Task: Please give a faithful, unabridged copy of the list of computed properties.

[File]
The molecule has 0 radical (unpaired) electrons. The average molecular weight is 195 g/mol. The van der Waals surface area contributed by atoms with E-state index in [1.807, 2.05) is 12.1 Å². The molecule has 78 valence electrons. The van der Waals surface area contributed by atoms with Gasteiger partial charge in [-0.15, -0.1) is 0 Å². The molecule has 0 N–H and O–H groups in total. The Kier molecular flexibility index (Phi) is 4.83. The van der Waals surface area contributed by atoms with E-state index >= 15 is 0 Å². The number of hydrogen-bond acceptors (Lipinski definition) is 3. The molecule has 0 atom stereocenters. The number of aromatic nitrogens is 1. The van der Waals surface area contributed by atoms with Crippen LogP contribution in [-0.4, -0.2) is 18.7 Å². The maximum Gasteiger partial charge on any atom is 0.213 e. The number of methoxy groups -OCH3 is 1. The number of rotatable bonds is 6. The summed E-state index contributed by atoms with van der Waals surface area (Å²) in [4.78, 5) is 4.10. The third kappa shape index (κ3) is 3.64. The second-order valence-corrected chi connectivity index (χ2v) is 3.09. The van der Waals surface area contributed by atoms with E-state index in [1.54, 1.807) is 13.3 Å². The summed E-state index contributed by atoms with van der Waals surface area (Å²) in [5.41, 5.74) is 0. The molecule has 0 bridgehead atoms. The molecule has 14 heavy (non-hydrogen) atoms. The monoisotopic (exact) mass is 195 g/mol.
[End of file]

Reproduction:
The molecule has 0 radical (unpaired) electrons. The average molecular weight is 195 g/mol. The van der Waals surface area contributed by atoms with E-state index in [1.807, 2.05) is 12.1 Å². The molecule has 78 valence electrons. The van der Waals surface area contributed by atoms with Gasteiger partial charge in [-0.15, -0.1) is 0 Å². The molecule has 0 N–H and O–H groups in total. The Kier molecular flexibility index (Phi) is 4.83. The van der Waals surface area contributed by atoms with E-state index >= 15 is 0 Å². The number of hydrogen-bond acceptors (Lipinski definition) is 3. The molecule has 0 atom stereocenters. The number of aromatic nitrogens is 1. The van der Waals surface area contributed by atoms with Crippen LogP contribution in [-0.4, -0.2) is 18.7 Å². The maximum Gasteiger partial charge on any atom is 0.213 e. The number of methoxy groups -OCH3 is 1. The number of rotatable bonds is 6. The summed E-state index contributed by atoms with van der Waals surface area (Å²) in [4.78, 5) is 4.10. The third kappa shape index (κ3) is 3.64. The second-order valence-corrected chi connectivity index (χ2v) is 3.09. The van der Waals surface area contributed by atoms with E-state index in [1.54, 1.807) is 13.3 Å². The summed E-state index contributed by atoms with van der Waals surface area (Å²) in [5.41, 5.74) is 0. The molecule has 0 bridgehead atoms. The molecule has 14 heavy (non-hydrogen) atoms. The monoisotopic (exact) mass is 195 g/mol.